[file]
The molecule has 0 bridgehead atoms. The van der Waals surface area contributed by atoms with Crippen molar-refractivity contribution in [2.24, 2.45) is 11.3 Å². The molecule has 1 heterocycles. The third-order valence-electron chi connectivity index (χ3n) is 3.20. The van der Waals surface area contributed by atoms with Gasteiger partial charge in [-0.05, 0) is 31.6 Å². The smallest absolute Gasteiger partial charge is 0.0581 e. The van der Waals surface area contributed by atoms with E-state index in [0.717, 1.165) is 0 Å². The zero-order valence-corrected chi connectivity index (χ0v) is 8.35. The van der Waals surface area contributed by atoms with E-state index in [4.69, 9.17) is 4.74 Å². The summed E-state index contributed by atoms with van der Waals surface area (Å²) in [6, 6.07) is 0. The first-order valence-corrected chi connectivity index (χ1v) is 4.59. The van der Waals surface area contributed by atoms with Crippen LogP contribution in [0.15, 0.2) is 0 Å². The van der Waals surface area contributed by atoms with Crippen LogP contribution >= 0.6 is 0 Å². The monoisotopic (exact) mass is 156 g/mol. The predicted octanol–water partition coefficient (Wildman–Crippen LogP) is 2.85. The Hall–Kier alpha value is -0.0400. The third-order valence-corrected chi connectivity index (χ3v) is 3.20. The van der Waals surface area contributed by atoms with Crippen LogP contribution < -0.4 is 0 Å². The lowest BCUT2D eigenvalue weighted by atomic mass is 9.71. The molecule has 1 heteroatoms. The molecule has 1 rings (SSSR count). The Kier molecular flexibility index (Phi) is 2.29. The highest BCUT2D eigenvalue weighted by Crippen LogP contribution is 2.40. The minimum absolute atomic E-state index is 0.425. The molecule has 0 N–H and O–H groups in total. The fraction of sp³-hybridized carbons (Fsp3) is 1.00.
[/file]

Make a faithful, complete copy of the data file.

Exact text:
The molecule has 0 bridgehead atoms. The van der Waals surface area contributed by atoms with Crippen molar-refractivity contribution in [2.24, 2.45) is 11.3 Å². The molecule has 1 heterocycles. The third-order valence-electron chi connectivity index (χ3n) is 3.20. The van der Waals surface area contributed by atoms with Gasteiger partial charge in [-0.05, 0) is 31.6 Å². The smallest absolute Gasteiger partial charge is 0.0581 e. The van der Waals surface area contributed by atoms with E-state index in [0.717, 1.165) is 0 Å². The zero-order valence-corrected chi connectivity index (χ0v) is 8.35. The van der Waals surface area contributed by atoms with E-state index in [4.69, 9.17) is 4.74 Å². The summed E-state index contributed by atoms with van der Waals surface area (Å²) in [6, 6.07) is 0. The first-order valence-corrected chi connectivity index (χ1v) is 4.59. The van der Waals surface area contributed by atoms with Crippen LogP contribution in [0.15, 0.2) is 0 Å². The van der Waals surface area contributed by atoms with Crippen LogP contribution >= 0.6 is 0 Å². The monoisotopic (exact) mass is 156 g/mol. The predicted octanol–water partition coefficient (Wildman–Crippen LogP) is 2.85. The Hall–Kier alpha value is -0.0400. The third-order valence-corrected chi connectivity index (χ3v) is 3.20. The van der Waals surface area contributed by atoms with Crippen LogP contribution < -0.4 is 0 Å². The lowest BCUT2D eigenvalue weighted by atomic mass is 9.71. The molecule has 1 heteroatoms. The molecule has 1 rings (SSSR count). The Kier molecular flexibility index (Phi) is 2.29. The highest BCUT2D eigenvalue weighted by Crippen LogP contribution is 2.40. The minimum absolute atomic E-state index is 0.425. The molecule has 0 N–H and O–H groups in total. The fraction of sp³-hybridized carbons (Fsp3) is 1.00.